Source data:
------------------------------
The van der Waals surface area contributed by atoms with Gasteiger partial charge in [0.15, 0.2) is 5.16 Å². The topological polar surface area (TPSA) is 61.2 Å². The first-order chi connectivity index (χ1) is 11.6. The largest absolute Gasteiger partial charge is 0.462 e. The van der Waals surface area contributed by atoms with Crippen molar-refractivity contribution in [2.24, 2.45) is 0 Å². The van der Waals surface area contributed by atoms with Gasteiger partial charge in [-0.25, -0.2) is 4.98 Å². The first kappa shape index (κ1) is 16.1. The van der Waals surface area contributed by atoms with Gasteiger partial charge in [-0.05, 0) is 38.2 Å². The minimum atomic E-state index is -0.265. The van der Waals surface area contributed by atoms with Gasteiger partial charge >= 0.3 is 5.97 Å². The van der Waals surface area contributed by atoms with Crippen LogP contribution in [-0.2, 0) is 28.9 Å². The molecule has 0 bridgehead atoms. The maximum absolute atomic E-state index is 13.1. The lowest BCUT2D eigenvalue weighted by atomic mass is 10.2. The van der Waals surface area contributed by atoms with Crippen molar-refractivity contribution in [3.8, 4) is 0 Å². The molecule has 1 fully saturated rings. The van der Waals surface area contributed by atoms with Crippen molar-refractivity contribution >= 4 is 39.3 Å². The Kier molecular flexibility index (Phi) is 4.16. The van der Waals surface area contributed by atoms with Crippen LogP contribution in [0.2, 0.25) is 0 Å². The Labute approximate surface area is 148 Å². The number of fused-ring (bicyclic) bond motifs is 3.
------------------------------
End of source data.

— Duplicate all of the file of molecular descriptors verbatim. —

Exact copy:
The van der Waals surface area contributed by atoms with Gasteiger partial charge in [0.15, 0.2) is 5.16 Å². The topological polar surface area (TPSA) is 61.2 Å². The first-order chi connectivity index (χ1) is 11.6. The largest absolute Gasteiger partial charge is 0.462 e. The van der Waals surface area contributed by atoms with Crippen molar-refractivity contribution in [2.24, 2.45) is 0 Å². The van der Waals surface area contributed by atoms with Gasteiger partial charge in [-0.25, -0.2) is 4.98 Å². The first kappa shape index (κ1) is 16.1. The van der Waals surface area contributed by atoms with Gasteiger partial charge in [-0.05, 0) is 38.2 Å². The minimum atomic E-state index is -0.265. The van der Waals surface area contributed by atoms with Gasteiger partial charge >= 0.3 is 5.97 Å². The van der Waals surface area contributed by atoms with Crippen LogP contribution in [-0.2, 0) is 28.9 Å². The molecule has 0 bridgehead atoms. The maximum absolute atomic E-state index is 13.1. The lowest BCUT2D eigenvalue weighted by atomic mass is 10.2. The van der Waals surface area contributed by atoms with Crippen molar-refractivity contribution in [3.8, 4) is 0 Å². The molecule has 1 fully saturated rings. The van der Waals surface area contributed by atoms with Crippen molar-refractivity contribution >= 4 is 39.3 Å². The Kier molecular flexibility index (Phi) is 4.16. The van der Waals surface area contributed by atoms with Crippen LogP contribution in [0.2, 0.25) is 0 Å². The Labute approximate surface area is 148 Å². The number of fused-ring (bicyclic) bond motifs is 3.